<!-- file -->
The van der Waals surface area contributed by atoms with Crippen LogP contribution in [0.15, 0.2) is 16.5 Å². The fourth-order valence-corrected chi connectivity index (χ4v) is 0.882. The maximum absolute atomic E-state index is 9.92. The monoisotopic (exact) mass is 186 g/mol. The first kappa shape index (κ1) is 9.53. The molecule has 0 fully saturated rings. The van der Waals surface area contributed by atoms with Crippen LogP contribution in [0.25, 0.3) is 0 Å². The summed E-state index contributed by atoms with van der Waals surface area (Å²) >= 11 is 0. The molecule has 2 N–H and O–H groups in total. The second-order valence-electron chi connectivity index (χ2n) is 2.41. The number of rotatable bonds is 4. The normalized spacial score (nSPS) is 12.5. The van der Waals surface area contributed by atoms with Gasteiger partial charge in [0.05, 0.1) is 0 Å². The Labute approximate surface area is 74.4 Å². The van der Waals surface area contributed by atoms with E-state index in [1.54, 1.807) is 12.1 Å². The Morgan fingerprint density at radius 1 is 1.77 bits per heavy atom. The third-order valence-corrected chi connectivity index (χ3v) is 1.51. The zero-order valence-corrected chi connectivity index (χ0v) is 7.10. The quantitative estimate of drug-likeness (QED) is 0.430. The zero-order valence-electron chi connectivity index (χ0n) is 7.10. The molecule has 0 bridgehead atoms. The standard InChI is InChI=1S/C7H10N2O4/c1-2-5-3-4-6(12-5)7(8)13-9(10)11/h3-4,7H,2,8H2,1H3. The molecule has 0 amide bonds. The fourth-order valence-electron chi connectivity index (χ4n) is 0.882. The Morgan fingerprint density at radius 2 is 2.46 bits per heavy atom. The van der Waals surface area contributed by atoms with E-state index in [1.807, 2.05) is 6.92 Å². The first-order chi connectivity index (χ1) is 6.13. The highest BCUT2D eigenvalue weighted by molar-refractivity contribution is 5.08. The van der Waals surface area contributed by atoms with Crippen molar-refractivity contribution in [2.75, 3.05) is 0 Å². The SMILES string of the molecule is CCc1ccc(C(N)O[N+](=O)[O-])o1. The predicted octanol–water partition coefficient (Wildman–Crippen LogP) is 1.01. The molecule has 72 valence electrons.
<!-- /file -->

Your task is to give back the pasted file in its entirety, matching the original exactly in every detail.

The van der Waals surface area contributed by atoms with Crippen LogP contribution in [0.15, 0.2) is 16.5 Å². The fourth-order valence-corrected chi connectivity index (χ4v) is 0.882. The maximum absolute atomic E-state index is 9.92. The monoisotopic (exact) mass is 186 g/mol. The first kappa shape index (κ1) is 9.53. The molecule has 0 fully saturated rings. The van der Waals surface area contributed by atoms with Crippen LogP contribution in [0.25, 0.3) is 0 Å². The summed E-state index contributed by atoms with van der Waals surface area (Å²) >= 11 is 0. The molecule has 2 N–H and O–H groups in total. The second-order valence-electron chi connectivity index (χ2n) is 2.41. The number of rotatable bonds is 4. The normalized spacial score (nSPS) is 12.5. The van der Waals surface area contributed by atoms with Gasteiger partial charge in [0.05, 0.1) is 0 Å². The Labute approximate surface area is 74.4 Å². The van der Waals surface area contributed by atoms with E-state index in [1.54, 1.807) is 12.1 Å². The Morgan fingerprint density at radius 1 is 1.77 bits per heavy atom. The third-order valence-corrected chi connectivity index (χ3v) is 1.51. The zero-order valence-corrected chi connectivity index (χ0v) is 7.10. The quantitative estimate of drug-likeness (QED) is 0.430. The zero-order valence-electron chi connectivity index (χ0n) is 7.10. The molecule has 0 bridgehead atoms. The standard InChI is InChI=1S/C7H10N2O4/c1-2-5-3-4-6(12-5)7(8)13-9(10)11/h3-4,7H,2,8H2,1H3. The molecule has 0 amide bonds. The fourth-order valence-electron chi connectivity index (χ4n) is 0.882. The Morgan fingerprint density at radius 2 is 2.46 bits per heavy atom. The van der Waals surface area contributed by atoms with E-state index in [1.807, 2.05) is 6.92 Å². The first-order chi connectivity index (χ1) is 6.13. The highest BCUT2D eigenvalue weighted by molar-refractivity contribution is 5.08. The van der Waals surface area contributed by atoms with Crippen molar-refractivity contribution in [2.75, 3.05) is 0 Å². The SMILES string of the molecule is CCc1ccc(C(N)O[N+](=O)[O-])o1. The predicted octanol–water partition coefficient (Wildman–Crippen LogP) is 1.01. The molecule has 72 valence electrons.